Ondo forestry threatened by encroachers
• Evacuates over 200, 000 Encroachers
• Lawmaker Wants Evacuees Resettled On Agrarian Reserves
The administration of Dr. Olusegun Mimiko, in Ondo State, made concerted efforts towards exploiting the abundant opportunities available in the 16 forest reserves in the state.
These efforts were also geared towards reducing threats to wildlife; preventing ecological and natural disasters, and most importantly, combat the persistent encroachment on the forest reserves located along the borders of Edo, Ogun and Osun states.
The immediate past Commissioner for Natural Resources, Tunde Atere stated that the state is blessed with vast natural endowments, with 16 forest reserves spread along the borders of Edo, Ogun and Osun states, but lamented that the major challenge militating against the maximum exploitation of the forest reserves, remains the constant encroachment on them by illegal loggers.
Atere said in the recent past, over 200, 000 people have been forcibly evacuated from the reserve areas to the neighbouring states, mainly Osun.
Also, more than 200 people, including two Chinese nationals are currently facing trials for forestry-related offences, while about 500 vehicles, including two large trucks belonging to Dangote Group have been impounded.
The former commissioner, who said majority of the encroachers were non-indigenes, pointed out that efforts of the immediate past administration to enhance tree planting, massive production of seedlings and maintenance of old and young plantations, through regeneration, came under frequent attacks by the encroachers, who either trespassed into the reserves for farming, or illegally felled timbers for commercial purposes.
All these notwithstanding, The Guardian, understands that government efforts succeeded in increasing the revenue from the forestry sector in the state by 150 per cent, from the N400m that it was in June 2013.
Additionally, efforts of the state government to curtail activities of these unauthorised persons did not go unnoticed according to him, as the state emerged first among the eight states that participated in the United Nation’s Reducing Emissions and Forest Degradation (REDD+) Programme.
“REDD+,” Atere said “is as an effort to create financial value for the carbon stored in forests, offering incentives for developing countries to reduce emissions from forested lands and invest in low-carbon paths to sustainable development.”
The former commissioner said the Exploitation Department of the ministry, which is saddled with the responsibility of ensuring judicious management of forest estate, recently raised the alarm, insisting that over five million trees planted by government were endangered by the encroachers.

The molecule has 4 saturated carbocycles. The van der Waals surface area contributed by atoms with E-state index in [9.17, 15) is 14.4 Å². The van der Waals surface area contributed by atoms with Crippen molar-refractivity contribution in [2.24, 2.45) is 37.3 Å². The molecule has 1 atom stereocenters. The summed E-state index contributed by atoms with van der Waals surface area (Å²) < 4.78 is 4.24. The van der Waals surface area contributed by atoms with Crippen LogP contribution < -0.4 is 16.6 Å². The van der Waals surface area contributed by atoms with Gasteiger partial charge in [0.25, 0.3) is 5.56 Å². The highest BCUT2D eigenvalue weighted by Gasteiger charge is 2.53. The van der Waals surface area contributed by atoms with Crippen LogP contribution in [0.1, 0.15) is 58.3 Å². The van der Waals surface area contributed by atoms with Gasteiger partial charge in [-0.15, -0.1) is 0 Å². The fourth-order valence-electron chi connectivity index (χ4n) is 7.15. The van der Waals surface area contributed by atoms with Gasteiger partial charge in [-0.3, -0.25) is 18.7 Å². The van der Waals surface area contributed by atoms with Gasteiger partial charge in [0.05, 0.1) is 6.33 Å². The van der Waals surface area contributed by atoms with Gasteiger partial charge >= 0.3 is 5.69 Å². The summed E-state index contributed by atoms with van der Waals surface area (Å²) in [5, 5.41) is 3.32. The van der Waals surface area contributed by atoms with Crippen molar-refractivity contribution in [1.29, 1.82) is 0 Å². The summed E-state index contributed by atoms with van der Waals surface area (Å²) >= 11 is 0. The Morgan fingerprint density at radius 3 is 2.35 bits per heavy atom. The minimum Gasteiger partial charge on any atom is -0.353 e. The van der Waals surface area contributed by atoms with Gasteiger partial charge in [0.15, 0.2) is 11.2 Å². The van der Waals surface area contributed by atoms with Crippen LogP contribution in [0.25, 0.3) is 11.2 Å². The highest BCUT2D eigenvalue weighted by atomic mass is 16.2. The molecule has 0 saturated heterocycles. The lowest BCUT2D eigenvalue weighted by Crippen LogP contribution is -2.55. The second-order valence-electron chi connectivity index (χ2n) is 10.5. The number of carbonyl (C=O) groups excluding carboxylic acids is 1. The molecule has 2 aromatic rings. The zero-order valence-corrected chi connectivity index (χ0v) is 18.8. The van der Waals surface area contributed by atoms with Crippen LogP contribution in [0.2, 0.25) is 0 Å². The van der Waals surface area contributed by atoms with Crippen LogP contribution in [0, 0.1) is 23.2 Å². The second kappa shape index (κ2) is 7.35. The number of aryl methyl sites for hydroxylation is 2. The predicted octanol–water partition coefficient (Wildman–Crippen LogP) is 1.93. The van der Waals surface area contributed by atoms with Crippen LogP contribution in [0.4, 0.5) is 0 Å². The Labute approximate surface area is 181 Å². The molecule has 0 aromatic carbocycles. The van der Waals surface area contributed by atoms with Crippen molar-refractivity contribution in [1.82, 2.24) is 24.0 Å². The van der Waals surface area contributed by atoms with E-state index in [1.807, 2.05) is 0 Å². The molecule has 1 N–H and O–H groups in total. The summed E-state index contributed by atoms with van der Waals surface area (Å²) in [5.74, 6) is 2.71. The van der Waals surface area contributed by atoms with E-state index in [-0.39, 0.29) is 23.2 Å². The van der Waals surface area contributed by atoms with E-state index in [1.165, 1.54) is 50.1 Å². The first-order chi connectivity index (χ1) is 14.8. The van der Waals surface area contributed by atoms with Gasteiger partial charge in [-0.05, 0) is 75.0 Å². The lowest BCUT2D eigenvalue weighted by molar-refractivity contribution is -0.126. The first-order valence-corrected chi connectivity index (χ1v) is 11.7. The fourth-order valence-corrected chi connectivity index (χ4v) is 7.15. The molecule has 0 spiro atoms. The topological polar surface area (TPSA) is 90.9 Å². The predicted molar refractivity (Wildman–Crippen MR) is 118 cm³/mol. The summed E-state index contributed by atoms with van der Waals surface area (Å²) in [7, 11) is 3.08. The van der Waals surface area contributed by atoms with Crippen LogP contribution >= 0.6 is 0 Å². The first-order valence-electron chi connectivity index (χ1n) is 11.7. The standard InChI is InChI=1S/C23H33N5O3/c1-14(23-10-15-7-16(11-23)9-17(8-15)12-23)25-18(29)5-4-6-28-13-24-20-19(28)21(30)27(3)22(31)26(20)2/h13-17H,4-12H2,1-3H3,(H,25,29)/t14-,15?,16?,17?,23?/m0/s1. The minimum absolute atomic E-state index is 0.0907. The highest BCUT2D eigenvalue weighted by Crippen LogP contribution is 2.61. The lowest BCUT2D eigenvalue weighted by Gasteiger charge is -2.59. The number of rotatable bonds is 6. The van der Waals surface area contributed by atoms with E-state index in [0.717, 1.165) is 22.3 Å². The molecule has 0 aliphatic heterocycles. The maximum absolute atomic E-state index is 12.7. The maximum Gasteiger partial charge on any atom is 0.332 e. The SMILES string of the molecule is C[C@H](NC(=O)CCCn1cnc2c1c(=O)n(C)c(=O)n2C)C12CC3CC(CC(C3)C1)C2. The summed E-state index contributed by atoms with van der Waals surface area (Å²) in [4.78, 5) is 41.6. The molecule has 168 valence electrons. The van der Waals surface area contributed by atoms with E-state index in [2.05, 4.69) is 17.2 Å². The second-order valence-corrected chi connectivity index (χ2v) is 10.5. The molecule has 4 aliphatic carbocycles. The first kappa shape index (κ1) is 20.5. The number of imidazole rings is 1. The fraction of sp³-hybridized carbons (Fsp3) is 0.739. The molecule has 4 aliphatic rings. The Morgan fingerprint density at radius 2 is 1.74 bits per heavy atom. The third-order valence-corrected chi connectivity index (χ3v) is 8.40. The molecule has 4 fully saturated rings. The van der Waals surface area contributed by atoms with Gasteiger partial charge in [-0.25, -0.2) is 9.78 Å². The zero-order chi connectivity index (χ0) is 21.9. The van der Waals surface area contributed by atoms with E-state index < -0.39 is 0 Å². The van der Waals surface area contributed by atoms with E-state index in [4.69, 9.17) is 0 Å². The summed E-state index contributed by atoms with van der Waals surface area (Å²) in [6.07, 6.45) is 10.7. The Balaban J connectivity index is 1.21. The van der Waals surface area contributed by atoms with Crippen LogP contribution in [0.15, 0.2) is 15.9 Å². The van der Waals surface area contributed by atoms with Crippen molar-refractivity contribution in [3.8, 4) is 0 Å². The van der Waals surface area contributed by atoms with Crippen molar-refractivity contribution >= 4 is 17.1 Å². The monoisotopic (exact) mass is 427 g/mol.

In confirming the constant encroachment on government reserve areas, especially by non-indigenes, member representing Odigbo Constituency II, in the State House of Assembly, Fasogbon Akin, described the South Senatorial District, which is the major hub of forest reserves in the state, as the area worst hit by encroachers.He said they have particularly wrecked havoc in places like Akinlaja and Akinfosile towns that are in the outskirts of Ondo and Ogun states.
“About two weeks ago, some encroachers were caught in the area burning down teak trees as a means of killing them, so as to create space to plant cocoa and other cash crops. They did this without the knowledge of the guards monitoring the reserve because of the large expanse of land,” the lawmaker said.
Akin, a former vice chairman of the House Committee on Agriculture and Natural Resources, said while he held that office, natives were constantly mounting pressure on him to dissuade the government from destroying their cocoa and bitter-kola, which they planted on government land.
The lawmaker, who iblamed dearth of farmland for the persistent encroachment on the reserve areas, said some of the native resorted to the systemic destruction of trees in the forest so as to use the land for their cash crop farming.
“You can’t see these people in broad daylight as they oftentimes operate in the night. And before you know it, they have used chemicals to kill the wood and within one year, the whole teak plantation would come down and they would start planting cocoa, kola nuts and other farm products,” he explained.
In proffering ways to curtail this heinous actions, he advised the state government to consider relocating the people to an area, where they could farm, or lease the reserves out to cash crop farmers, who would make a living out of their venture, while in the process generating revenue to the state.
The lawmaker also urged the government to caution some of the forest guards, whom he said aided and abetted the encroachment among the natives after receiving gratification.
Nonetheless, the Director of Regeneration Department, Bukola Ojumumu and the Director of Forest Exploitation and Utilisation Department, Owolabi Adesusi, affirmed that encroachers from neighbouring states were the ones posing the most threat to forests in the state.
They, however, assured that the joint task force, which clamps down on illegal activities in the forest reserves and prosecutes suspects, would not relent in doing its job.
Ojumumu, who said he has spent more than 24 years in the ministry, remarked that for more than 20 years, there has not been a total onslaught on encroachers the way the administration did.
He recalled that former military administrator of the state, the late Navy Captain Anthony Onyearugbulem, made efforts in 1998 to check encroachments, but was allegedly called to order by the late military Head of State, Gen. Sanni Abacha, who gave in to pressure from his associates and friends.
He added that their colleagues endured assassination attempts by the locals, who were sometimes involved in diabolical actions. “All these, he said, were in a bid to scare the officials so that they could continue their illicit activities.”